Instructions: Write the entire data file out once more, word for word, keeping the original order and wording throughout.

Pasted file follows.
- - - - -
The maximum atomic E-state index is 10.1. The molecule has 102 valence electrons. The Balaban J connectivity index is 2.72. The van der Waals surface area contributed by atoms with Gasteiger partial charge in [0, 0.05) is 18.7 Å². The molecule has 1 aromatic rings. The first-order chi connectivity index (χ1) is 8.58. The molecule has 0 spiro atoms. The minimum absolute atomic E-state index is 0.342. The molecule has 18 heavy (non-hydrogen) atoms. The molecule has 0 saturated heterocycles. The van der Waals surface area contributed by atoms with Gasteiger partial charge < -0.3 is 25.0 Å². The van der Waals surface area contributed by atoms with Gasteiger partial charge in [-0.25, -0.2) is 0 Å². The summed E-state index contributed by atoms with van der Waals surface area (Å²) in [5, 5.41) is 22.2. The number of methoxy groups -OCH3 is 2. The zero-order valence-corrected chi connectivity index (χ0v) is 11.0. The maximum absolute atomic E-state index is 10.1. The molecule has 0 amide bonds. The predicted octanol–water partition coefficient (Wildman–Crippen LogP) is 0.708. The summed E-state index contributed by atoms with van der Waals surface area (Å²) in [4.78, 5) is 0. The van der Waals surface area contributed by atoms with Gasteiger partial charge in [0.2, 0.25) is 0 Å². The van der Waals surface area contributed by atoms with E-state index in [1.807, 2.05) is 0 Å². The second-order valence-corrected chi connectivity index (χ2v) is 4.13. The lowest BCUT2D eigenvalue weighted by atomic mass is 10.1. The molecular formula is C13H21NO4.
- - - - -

The maximum atomic E-state index is 10.1. The molecule has 102 valence electrons. The Balaban J connectivity index is 2.72. The van der Waals surface area contributed by atoms with Gasteiger partial charge in [0, 0.05) is 18.7 Å². The molecule has 1 aromatic rings. The first-order chi connectivity index (χ1) is 8.58. The molecule has 0 spiro atoms. The minimum absolute atomic E-state index is 0.342. The molecule has 18 heavy (non-hydrogen) atoms. The molecule has 0 saturated heterocycles. The van der Waals surface area contributed by atoms with Gasteiger partial charge < -0.3 is 25.0 Å². The van der Waals surface area contributed by atoms with Gasteiger partial charge in [-0.25, -0.2) is 0 Å². The summed E-state index contributed by atoms with van der Waals surface area (Å²) in [5, 5.41) is 22.2. The number of methoxy groups -OCH3 is 2. The zero-order valence-corrected chi connectivity index (χ0v) is 11.0. The maximum absolute atomic E-state index is 10.1. The molecule has 0 amide bonds. The predicted octanol–water partition coefficient (Wildman–Crippen LogP) is 0.708. The summed E-state index contributed by atoms with van der Waals surface area (Å²) in [4.78, 5) is 0. The van der Waals surface area contributed by atoms with Gasteiger partial charge in [0.2, 0.25) is 0 Å². The van der Waals surface area contributed by atoms with E-state index in [1.807, 2.05) is 0 Å². The second-order valence-corrected chi connectivity index (χ2v) is 4.13. The lowest BCUT2D eigenvalue weighted by atomic mass is 10.1. The molecular formula is C13H21NO4.